House of the Dead: Overkill Updated Hands-On Impressions

We crank the funk to 10, pick up our trusty shotgun, and wade into the Bayou City hospital in search of zombies in this updated hands-on.


Zombies--who doesn't love them? House of the Dead has built a successful franchise on blowing away the undead both at the arcade and from the comfort of your own couch. Previous games in the series have had hammy dialogue and action, but with the upcoming release of House of the Dead: Overkill, developer Headstrong Games is taking the well-worn shooter series in a slightly different direction and to an all-new level.

Fret not, light-gun purists, this isn't a total reinvention of the series you've come to know--the series' gameplay fundamentals are still well and truly intact. You'll still need to point your peripheral (in this case the Wii Remote) at the screen; you'll still need to press a button to unleash a barrage of bullets into your targets; and it's still an on-rails experience. House of the Dead: Overkill is being pitched as a prequel game. In addition to reprising the role of Agent G, you'll be joined by a new partner: Agent Washington. Whether you're playing solo or in the cooperative multiplayer mode with a friend will determine which character you play as, but you'll never go it alone, with the other character chiming in to provide comedic relief. Undoubtedly the biggest change in HOTD:O is the new artistic direction. The game is peppered with familiar but seldom-used lo-fi visual effects like off-kilter and exposed film cells reminiscent of budget projection, celluloid cigarette burns, and flashing jagged text--all of which give a distinctive pulp, grindhouse, B-grade film feel. The groans and screams of the tormented are offset by the jauntiness of the porno-funk soundtrack that accompanies your adventures through the infected world.

Dr. Zombie is here to check your temperature. Just not in the traditional way.
Dr. Zombie is here to check your temperature. Just not in the traditional way.

With lines like "they've come for brains, you'll give them bullets," it should be fairly obvious that this game doesn't take itself too seriously. It's set in Bayou City, Louisiana, and you'll follow the trail of dead as you race to solve a series of mysterious townsfolk disappearances. Our hands-on time took us through Bayou City hospital and saw us battle infected rednecks, doctors, orderlies, and nurses in their work uniforms as we cleared a path to safety. This is still very much an on-rails shooter, meaning that you won't play any part in deciding which rooms to explore or the best way to clear an area. That's not to say it's a totally hands-off shooting gallery, though, since you'll be able to waggle the Wii controller slightly past the screen's field of view to peer left, right, up, or down of your current centre-screen position. Exploring the entire field of play will turn up extra goodies like green DNA-strand-looking slo-mofo mode power-ups and extra weapons. There's also a risk-versus-reward gameplay mechanic at play since exploring to look for goodies leaves you open to being broadsided by flanking zombie attacks.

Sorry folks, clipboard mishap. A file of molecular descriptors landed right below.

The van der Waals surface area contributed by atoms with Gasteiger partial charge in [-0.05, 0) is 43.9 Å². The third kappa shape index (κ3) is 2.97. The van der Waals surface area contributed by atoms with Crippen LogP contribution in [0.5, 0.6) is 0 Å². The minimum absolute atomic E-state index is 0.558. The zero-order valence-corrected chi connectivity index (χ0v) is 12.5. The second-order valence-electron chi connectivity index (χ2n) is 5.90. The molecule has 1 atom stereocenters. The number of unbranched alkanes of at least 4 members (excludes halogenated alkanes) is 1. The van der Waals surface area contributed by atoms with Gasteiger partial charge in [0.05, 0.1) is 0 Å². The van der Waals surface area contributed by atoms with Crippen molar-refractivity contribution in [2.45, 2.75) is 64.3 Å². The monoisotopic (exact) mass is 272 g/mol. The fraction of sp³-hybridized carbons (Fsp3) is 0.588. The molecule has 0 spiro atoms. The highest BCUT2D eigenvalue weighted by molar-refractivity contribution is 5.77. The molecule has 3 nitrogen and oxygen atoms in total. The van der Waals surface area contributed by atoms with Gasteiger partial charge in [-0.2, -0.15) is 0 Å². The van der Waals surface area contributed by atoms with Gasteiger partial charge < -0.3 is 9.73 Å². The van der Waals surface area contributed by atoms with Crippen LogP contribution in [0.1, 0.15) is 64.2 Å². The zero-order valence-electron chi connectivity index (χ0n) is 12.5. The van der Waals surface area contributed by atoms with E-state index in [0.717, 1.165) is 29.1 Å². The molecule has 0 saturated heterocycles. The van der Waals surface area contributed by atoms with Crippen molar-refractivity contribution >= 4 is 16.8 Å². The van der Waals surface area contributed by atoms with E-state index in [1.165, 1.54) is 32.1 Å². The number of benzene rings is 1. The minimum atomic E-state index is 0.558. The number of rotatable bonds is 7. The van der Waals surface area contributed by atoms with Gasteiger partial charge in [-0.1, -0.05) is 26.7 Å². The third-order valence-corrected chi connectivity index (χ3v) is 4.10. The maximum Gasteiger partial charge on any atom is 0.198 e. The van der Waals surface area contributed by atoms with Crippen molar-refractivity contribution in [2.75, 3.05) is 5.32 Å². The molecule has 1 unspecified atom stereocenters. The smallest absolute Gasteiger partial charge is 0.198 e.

Blasting away is as easy as pointing the Wii Remote at your television screen and pressing the B button on the underside of the controller to fire. Reloading is performed by pressing the A button, by tapping the Z button on the Nunchuk, or by giving the Wii Remote a quick shake. All reload speeds appeared to be completed at the same rate, so it's more preference and hardware configuration rather than a tactical advantage when choosing one over another. We opted to avoid shaking to reload, as even a single sharp snap of the wrist often caused our onscreen reticle to disappear from view (not what you want during the heat of undead slaying). Two weapons were available for us to try out: the HOTD mainstay pistol and a shotgun. Both were available from the outset and can be switched on the fly using the 1 and 2 numbered face buttons. We didn’t have a use for them in our session, but we've been told the plus and minus buttons will also play a role in the action and will be used to unleash special attacks, such as lobbing grenades.

House of the Dead: Overkill's grindhouse art style is littered with classic budget film effects.
House of the Dead: Overkill's grindhouse art style is littered with classic budget film effects.

Another mechanic we came across in our hands-on time was a new combo meter. It’s still unclear if it builds based on your hits or headshots, but each consecutive headshot added one combo point to a pistol chamber animation, and once we had completed five successful shots we were rewarded with a bar. This bonus continued to stack as we went along, though at one point we could swear we didn't miss, but our combo was reset. The combo system only appears to affect your score at the end of the level, and in typical House of the Dead style, you’ll be awarded a rating based on your performance and shot accuracy.

House of the Dead: Overkill is already shaping up to be an original and entertaining reboot of the well-loved zombie shooter franchise. We're eagerly awaiting grabbing our shotgun and pimp cane when this game blasts its way onto store shelves in early 2009.

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